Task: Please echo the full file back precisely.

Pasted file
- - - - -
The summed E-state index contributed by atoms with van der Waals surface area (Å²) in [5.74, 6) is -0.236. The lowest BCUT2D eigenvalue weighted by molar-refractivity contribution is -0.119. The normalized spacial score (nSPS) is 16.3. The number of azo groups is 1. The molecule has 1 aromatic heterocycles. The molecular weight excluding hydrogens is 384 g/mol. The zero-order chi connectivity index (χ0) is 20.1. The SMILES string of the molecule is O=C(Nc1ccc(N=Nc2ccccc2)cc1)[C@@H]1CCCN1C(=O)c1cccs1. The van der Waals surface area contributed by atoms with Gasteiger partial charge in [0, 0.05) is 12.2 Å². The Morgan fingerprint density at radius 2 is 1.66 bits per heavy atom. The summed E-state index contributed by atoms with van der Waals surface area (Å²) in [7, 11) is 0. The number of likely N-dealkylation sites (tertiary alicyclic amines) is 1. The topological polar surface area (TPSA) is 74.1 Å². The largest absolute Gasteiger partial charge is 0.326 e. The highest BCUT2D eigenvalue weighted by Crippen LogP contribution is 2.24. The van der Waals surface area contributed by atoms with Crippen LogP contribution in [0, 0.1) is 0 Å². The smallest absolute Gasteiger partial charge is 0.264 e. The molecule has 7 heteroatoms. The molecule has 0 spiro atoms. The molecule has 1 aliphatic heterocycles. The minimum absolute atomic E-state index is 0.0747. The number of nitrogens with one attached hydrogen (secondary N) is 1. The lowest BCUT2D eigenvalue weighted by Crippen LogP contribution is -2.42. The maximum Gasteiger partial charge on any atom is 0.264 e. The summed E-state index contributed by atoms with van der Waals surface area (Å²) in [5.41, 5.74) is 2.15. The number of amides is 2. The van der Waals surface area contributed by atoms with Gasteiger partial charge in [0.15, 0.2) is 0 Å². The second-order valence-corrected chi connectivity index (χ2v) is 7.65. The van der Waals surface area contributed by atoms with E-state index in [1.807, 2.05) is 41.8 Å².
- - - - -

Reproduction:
The summed E-state index contributed by atoms with van der Waals surface area (Å²) in [5.74, 6) is -0.236. The lowest BCUT2D eigenvalue weighted by molar-refractivity contribution is -0.119. The normalized spacial score (nSPS) is 16.3. The number of azo groups is 1. The molecule has 1 aromatic heterocycles. The molecular weight excluding hydrogens is 384 g/mol. The zero-order chi connectivity index (χ0) is 20.1. The SMILES string of the molecule is O=C(Nc1ccc(N=Nc2ccccc2)cc1)[C@@H]1CCCN1C(=O)c1cccs1. The van der Waals surface area contributed by atoms with Gasteiger partial charge in [0, 0.05) is 12.2 Å². The Morgan fingerprint density at radius 2 is 1.66 bits per heavy atom. The summed E-state index contributed by atoms with van der Waals surface area (Å²) in [7, 11) is 0. The number of likely N-dealkylation sites (tertiary alicyclic amines) is 1. The topological polar surface area (TPSA) is 74.1 Å². The largest absolute Gasteiger partial charge is 0.326 e. The highest BCUT2D eigenvalue weighted by Crippen LogP contribution is 2.24. The van der Waals surface area contributed by atoms with Crippen LogP contribution in [0, 0.1) is 0 Å². The smallest absolute Gasteiger partial charge is 0.264 e. The molecule has 7 heteroatoms. The molecule has 0 spiro atoms. The molecule has 1 aliphatic heterocycles. The minimum absolute atomic E-state index is 0.0747. The number of nitrogens with one attached hydrogen (secondary N) is 1. The lowest BCUT2D eigenvalue weighted by Crippen LogP contribution is -2.42. The maximum Gasteiger partial charge on any atom is 0.264 e. The summed E-state index contributed by atoms with van der Waals surface area (Å²) in [5.41, 5.74) is 2.15. The number of amides is 2. The van der Waals surface area contributed by atoms with Gasteiger partial charge in [0.15, 0.2) is 0 Å². The second-order valence-corrected chi connectivity index (χ2v) is 7.65. The van der Waals surface area contributed by atoms with E-state index in [1.807, 2.05) is 41.8 Å².